Johns Hopkins Pediatric Liver Center
About the Center
The Pediatric Liver Center in the Division of Gastroenterology, Hepatology and Nutrition at the Johns Hopkins Children’s Center has treated more than 1,000 young patients with a variety of acute and chronic liver diseases, including biliary atresia. Severe liver disease is often life threatening and may necessitate liver transplantation, which can be both life-saving and problematic. By offering a comprehensive approach to the diagnosis and management of pediatric liver disease, the physicians at the Pediatric Liver Center have two major research goals: preventing the need for transplant by developing treatments for hepatitis and biliary atresia; and maximizing the success of transplants for liver failure of all causes. The team at the Pediatric Liver Center is committed to helping children suffering from liver disease, along with their families, lead better lives.
The Colleen Mitchel Memorial Fund, a component fund of the Greater Washington Community Foundation, was established to support biliary atresia research at the Pediatric Liver Center at Johns Hopkins and to raise awareness of the need for organ donors. Colleen’s BA 5K has raised over $160,000 throughout the race’s history to aid in the advancement of biliary atresia research at Hopkins. With these funds, the Liver Center has been able to pursue research to determine the root causes of biliary atresia and develop a cure, develop digital tools to help families of children with liver disease, and investigate barriers towards liver transplantation.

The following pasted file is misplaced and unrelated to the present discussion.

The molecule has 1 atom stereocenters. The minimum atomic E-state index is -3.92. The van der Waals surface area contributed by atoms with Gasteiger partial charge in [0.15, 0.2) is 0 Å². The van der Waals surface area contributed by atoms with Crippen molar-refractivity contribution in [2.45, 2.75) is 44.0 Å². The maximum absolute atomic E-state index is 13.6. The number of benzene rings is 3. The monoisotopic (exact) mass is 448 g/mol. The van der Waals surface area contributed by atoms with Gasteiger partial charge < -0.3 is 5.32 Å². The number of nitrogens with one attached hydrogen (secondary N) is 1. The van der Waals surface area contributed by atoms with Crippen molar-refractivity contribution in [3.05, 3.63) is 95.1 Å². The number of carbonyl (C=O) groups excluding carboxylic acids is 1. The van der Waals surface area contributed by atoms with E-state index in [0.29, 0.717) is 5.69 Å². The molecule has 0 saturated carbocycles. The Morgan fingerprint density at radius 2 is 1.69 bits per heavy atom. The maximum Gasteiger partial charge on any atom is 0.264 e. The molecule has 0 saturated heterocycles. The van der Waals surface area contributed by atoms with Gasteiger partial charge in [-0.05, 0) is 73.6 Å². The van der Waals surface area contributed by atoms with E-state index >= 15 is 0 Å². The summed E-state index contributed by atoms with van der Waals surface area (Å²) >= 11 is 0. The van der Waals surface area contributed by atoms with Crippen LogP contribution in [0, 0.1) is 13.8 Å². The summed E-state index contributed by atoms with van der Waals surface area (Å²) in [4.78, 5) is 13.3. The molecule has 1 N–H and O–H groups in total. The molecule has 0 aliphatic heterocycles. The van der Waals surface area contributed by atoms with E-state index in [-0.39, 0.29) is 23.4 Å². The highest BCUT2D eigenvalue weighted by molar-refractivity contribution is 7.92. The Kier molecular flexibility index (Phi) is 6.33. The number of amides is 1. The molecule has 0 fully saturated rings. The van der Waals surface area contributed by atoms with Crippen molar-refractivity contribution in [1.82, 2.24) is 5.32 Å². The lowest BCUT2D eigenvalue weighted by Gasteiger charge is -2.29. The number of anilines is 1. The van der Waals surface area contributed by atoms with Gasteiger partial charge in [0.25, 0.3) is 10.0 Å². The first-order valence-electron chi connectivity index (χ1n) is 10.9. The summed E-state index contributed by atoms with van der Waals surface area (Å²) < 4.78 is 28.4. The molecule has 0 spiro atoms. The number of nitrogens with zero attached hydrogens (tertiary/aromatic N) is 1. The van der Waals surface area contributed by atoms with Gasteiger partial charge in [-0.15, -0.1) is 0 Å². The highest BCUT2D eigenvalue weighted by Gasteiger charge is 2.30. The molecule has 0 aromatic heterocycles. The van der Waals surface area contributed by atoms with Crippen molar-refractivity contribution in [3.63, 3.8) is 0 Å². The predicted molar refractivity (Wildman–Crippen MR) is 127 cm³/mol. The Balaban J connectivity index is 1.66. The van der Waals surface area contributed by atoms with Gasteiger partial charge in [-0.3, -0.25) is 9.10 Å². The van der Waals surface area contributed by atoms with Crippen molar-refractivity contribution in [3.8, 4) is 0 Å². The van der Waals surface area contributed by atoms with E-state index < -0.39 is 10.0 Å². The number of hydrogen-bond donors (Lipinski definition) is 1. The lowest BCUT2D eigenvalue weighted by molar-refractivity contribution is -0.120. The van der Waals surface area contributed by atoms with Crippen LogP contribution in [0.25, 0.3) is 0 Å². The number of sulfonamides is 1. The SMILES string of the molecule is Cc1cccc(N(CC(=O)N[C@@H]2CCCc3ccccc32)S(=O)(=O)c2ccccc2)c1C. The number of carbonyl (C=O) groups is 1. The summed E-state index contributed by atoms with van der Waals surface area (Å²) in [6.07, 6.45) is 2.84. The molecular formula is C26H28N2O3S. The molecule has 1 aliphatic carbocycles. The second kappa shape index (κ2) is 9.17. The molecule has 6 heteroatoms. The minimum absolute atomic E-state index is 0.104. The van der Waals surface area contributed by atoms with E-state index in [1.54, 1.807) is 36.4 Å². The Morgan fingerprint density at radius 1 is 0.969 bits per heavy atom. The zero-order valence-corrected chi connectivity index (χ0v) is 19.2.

Johns Hopkins Children’s Center
As the pediatric hospital at Johns Hopkins, Johns Hopkins Children’s Center brings the collaborative multidisciplinary might and expertise of this venerable institution to bear in treating every child that crosses its threshold. Founded in 1912 as the Children’s Hospital at Johns Hopkins, the Johns Hopkins Children’s Center offers one of the most comprehensive pediatric medical programs in the country, with more than 92,000 patient visits and nearly 9,000 admissions each year. It is Maryland’s largest children’s hospital and the only state-designated Trauma Service and Burn Unit for pediatric patients. It has recognized Centers of Excellence in dozens of pediatric subspecialties, including allergy, cardiology, cystic fibrosis, gastroenterology, nephrology, neurology, neurosurgery, oncology, pulmonary and transplant.For more information, visit www.hopkinschildrens.org.
December 2018: Split Liver Transplants Could Safely Help Sickest Children
March 2018: Giving Transplant Patients Digital Wings
Winter 2016: Pediatric Liver News